Successful colonization of the calanoid copepod Acartia tonsa in the oligo-mesohaline area of the Gironde estuary (SW France) – Natural or anthropogenic forcing?. David, V.; Sautour, B.; and Chardy, P. 71(3):429–442. Number: 3
Successful colonization of the calanoid copepod Acartia tonsa in the oligo-mesohaline area of the Gironde estuary (SW France) – Natural or anthropogenic forcing? [link]Paper  doi  abstract   bibtex   
The copepod Acartia tonsa appeared in Europe in the first half of the 20th century and colonized progressively European seas and estuaries, possibly transferred from North Atlantic Coast of America. It had been reported in the polyhaline area of the Gironde estuary for a long time but was first recorded in the oligo-mesohaline area in 1983. Its abundance has been increasing significantly. High abundances of A. tonsa were reported since 1999, supplanting the abundances of its autochthonous congeneric species, Acartia bifilosa. This colonization was characterized by analyzing the mean seasonal variability: (1) for three 5-year periods corresponding to three different steps of A. tonsa appearance (1978–1982, A. tonsa was absent; 1988–1992, low abundances of the species; and 1999–2003, high abundances of A. tonsa) in the oligo-mesohaline area and (2) for three stations distributed along the salinity gradient during the recent period. The aim of this work was to define if this colonization was due to natural or anthropogenic forcing and to evaluate its possible impact on autochthonous zooplanktonic community. Both natural and anthropogenic forcings seem to explain the colonization of Acartia tonsa in the oligo-mesohaline area of the Gironde estuary. First records (1983–1988) could be due to marine water inputs caused by high values of the North Atlantic Oscillation index. The global warming which caused the increase of the summer warm period, the marinisation of the system and the local decrease of the turbidity should have been the key factors favoring the establishment of the species. Anthropogenic forcings as the establishment of the nuclear power plant which locally causes warmer conditions are also important factors explaining the differences of seasonal cycle observed between oligo-mesohaline area and other stations: the seasonal pattern of A. tonsa in the oligo-mesohaline area was indeed characterized by an autumnal peak of abundances which has been observed in other stations and in many North European estuaries, and by a second spring peak that had only been observed in Southern estuaries. The introduction of Acartia tonsa in the Gironde estuary significantly changed the seasonal pattern of autochthonous copepods, by limiting their seasonal abundances without affecting their long-term population stability. Finally, the successful colonization of A. tonsa had led to the spread of the seasonal zooplanktonic production which could have had an impact on fish and shrimp productions.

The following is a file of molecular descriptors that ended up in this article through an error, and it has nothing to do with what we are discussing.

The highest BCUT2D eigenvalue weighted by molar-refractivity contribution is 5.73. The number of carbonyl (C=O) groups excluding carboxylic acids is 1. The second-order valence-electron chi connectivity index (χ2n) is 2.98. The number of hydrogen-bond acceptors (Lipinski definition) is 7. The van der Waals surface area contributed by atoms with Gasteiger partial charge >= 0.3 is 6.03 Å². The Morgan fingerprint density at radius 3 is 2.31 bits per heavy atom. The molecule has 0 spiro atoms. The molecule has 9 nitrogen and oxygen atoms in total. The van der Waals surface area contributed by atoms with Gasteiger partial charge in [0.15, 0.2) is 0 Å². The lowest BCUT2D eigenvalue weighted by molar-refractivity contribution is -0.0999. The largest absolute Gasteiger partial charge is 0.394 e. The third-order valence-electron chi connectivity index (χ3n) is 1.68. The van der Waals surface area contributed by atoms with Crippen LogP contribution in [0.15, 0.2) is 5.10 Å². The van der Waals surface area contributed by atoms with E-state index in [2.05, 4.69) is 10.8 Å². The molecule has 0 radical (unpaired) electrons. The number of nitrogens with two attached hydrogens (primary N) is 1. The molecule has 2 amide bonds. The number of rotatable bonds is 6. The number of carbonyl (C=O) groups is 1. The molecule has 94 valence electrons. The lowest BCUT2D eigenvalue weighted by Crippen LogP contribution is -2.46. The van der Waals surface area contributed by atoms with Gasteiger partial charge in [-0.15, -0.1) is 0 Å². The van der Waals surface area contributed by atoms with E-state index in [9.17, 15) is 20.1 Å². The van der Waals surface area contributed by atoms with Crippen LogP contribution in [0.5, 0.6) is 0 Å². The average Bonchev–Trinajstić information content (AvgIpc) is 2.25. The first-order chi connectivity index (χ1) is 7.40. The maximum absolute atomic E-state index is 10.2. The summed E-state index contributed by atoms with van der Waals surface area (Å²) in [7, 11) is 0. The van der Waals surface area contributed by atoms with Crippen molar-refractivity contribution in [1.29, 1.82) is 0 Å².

@article{david_successful_2007,
	title = {Successful colonization of the calanoid copepod Acartia tonsa in the oligo-mesohaline area of the Gironde estuary ({SW} France) – Natural or anthropogenic forcing?},